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County mayor urges TVA to build power plant somewhere else

Local government officials have stepped up their fight against the Tennessee Valley Authority’s (TVA) proposed power plant in Cheatham County.

The Kingston Springs Board of Commissioners unanimously passed a resolution Aug. 17 against the plant, joining Ashland City, Pleasant View and Cheatham County in formal opposition to the proposal.

Meanwhile, Cheatham County Mayor Kerry McCarver recently met with two TVA officials, including its vice president of regional relations, at his office to ask TVA to reconsider its plans.

“I made it clear to the pair to please go back and report to TVA hierarchy that Cheatham County is solidly against this natural gas plant at the proposed location,” McCarver said in a video posted to Facebook on Aug. 23.

TVA wants to build a natural gas-fired combustion turbine plant and a battery energy storage system on 285 acres of agriculturally zoned land near Ashland City that it acquired in 2020. The plant would generate around 900 megawatts of electricity. The electricity would replace part of the generation capacity lost when TVA retires a coal-fired unit at the Cumberland Fossil Plant in 2028. TVA says the battery storage plant would provide more grid stability as it integrates more solar energy into its power system.

The new power plant also would require the construction of a 12-mile natural gas pipeline and off-site electric power lines.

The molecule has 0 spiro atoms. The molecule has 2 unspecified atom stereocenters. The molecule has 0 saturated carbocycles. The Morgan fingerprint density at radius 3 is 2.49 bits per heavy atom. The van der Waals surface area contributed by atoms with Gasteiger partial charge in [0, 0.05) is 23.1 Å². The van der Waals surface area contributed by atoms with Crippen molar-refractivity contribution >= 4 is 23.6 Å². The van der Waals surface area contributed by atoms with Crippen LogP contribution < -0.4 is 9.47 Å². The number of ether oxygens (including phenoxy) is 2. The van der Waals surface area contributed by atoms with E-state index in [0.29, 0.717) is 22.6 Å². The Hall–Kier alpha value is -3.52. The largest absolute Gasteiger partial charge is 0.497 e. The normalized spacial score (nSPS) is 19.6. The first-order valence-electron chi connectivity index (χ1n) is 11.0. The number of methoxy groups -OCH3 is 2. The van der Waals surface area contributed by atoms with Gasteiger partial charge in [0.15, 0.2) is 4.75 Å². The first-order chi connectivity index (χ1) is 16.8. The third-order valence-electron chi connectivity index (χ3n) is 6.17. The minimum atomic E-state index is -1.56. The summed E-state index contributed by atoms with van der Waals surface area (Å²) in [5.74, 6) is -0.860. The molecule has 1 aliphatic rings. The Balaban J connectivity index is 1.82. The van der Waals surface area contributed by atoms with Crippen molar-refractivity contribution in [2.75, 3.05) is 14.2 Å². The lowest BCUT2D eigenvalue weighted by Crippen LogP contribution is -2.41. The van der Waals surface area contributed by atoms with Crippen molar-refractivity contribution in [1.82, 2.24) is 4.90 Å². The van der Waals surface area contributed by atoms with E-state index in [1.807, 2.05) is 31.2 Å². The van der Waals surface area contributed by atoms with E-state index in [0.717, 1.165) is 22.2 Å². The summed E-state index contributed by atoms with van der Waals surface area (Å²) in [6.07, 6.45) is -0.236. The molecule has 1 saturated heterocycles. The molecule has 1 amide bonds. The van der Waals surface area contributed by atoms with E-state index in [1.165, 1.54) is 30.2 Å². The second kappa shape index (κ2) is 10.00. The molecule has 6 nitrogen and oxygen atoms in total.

McCarver said the Lockertsville Road site is not suitable for a power plant since it’s in a rural area 10 miles away from any heavy industry. The only use of this site that would be acceptable to the county would be “solar-only energy production,” McCarver said.

“If TVA wants to be a good neighbor, well, that’s a better option,” he said. “If TVA truly wants to be a good neighbor, they will cease consideration of a gas plant at this location.”

The county would work to buy the tract from TVA if needed to stop the power plant, he said.

“If TVA is just hellbent on this site,” McCarver said, it should at least offer to buy out “all adjoining landowners” because these Cheatham County residents “did not ask for this destruction.”

In its resolution opposing the plant, Kingston Springs said the plant “may have a negative impact on the environment in Cheatham County as well as potential loss of property, and diminished property values.”

Local residents opposed to the project have taken their concerns to TVA at an open house held June 21 in Ashland City. Some traveled to Chattanooga on Aug. 23 to express their concerns at a listening session held by the TVA before its Aug. 24 board meeting.

At that board meeting, TVA announced plans to spend $15 billion over the next three years to build more power plants and upgrade the system to meet rising demand for electricity. It also approved a 4.5 percent rate increase.

A public meeting will be held soon in Cheatham County about the Lockertsville Road project.

McCarver urged TVA decision makers to attend this local meeting so they can “see the real toll” of this power plant on Cheatham County.

As long as he is county mayor, McCarver said, “I will make it as clear as the Sycamore Creek water that runs through that site Cheatham County will never be for sale, and we’re ready to go down swinging when you challenge any of our residents and our quality of life.”



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